The USDA’s World Agricultural Supply and Demand report came in bullish for corn.

Factors driving the market include:

  • Export demand for corn is up 75 million bushel.
  • Yield expectations have been dropped from 137 bushels per acre to 133.9 bushels per acre.
  • Projected ending stocks of corn for the 2001/02 marketing year is down 369 million bushels from last month.
  • This year’s corn production forecast has been lowered by 229 million bushels for a crop size of 9,266 million bushels.
  • A decrease in the expected size of the sorghum crop, down 71 million bushels from last month, should lead to an additional 65 million bushels of domestic corn use.
  • Projected corn exports for the 2001/2002 marketing year are up 25 million bushels.

Friday’s report was based on field conditions as of August 1. Since then, hot, dry weather has lingered over much of the Corn Belt during the first 10 days of the month. That means, yield estimates will probably further decline in USDA’s next crop yield estimate.

On the soybean front, prices have rallied to near previous summer highs gaining strength from the hot, dry weather throughout the Midwest. The latest estimates for U.S. soybean production stood at 2,867 million bushels. That’s a decline of 68 million bushels from the previous month’s forecast.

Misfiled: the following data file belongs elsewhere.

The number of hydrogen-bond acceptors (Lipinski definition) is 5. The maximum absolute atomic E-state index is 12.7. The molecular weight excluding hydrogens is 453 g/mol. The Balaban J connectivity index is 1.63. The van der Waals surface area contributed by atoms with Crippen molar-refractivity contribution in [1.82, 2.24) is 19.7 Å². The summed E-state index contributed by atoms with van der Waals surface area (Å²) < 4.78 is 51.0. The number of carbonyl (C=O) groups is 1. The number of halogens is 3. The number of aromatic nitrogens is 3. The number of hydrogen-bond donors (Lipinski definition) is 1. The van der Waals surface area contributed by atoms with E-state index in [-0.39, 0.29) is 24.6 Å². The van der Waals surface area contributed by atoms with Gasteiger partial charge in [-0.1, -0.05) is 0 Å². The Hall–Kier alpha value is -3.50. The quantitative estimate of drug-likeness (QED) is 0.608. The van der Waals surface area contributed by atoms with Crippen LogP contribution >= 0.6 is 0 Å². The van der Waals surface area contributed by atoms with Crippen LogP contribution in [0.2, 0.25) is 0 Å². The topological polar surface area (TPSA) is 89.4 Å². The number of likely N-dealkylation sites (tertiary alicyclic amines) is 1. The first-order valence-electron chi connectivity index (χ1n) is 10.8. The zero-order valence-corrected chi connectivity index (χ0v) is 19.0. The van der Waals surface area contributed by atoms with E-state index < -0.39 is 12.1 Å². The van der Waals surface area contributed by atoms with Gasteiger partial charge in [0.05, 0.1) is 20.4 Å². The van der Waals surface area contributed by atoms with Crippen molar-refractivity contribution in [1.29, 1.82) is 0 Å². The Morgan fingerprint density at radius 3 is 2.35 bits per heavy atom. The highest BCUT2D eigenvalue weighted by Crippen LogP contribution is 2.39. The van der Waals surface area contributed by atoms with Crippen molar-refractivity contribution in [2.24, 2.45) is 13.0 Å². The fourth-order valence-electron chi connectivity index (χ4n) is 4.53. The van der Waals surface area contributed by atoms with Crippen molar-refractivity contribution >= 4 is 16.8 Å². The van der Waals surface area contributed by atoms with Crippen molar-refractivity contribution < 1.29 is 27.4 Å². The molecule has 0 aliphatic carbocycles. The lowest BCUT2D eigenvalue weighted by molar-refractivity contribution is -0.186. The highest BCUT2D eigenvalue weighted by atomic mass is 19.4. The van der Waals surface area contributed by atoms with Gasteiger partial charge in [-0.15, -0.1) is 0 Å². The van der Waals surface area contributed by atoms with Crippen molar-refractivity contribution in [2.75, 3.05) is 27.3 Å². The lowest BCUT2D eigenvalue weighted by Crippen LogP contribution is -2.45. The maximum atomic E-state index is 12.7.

Continued hot, dry weather through August will push those estimates even lower. USDA projects soybean prices for the 2001/2002 marketing year to range from $4.35 to $5.35, and for soybean meal prices to range from $155 to $180 per ton. The higher prices are in response to both tighter global and U.S. oilseed supplies. But keep in mind, so far the projected decline in U.S. soybean production, will be more than offset by projected increases in foreign production primarily in Brazil and Argentina.

USDA’s World Agricultural Supply and Demand Estimates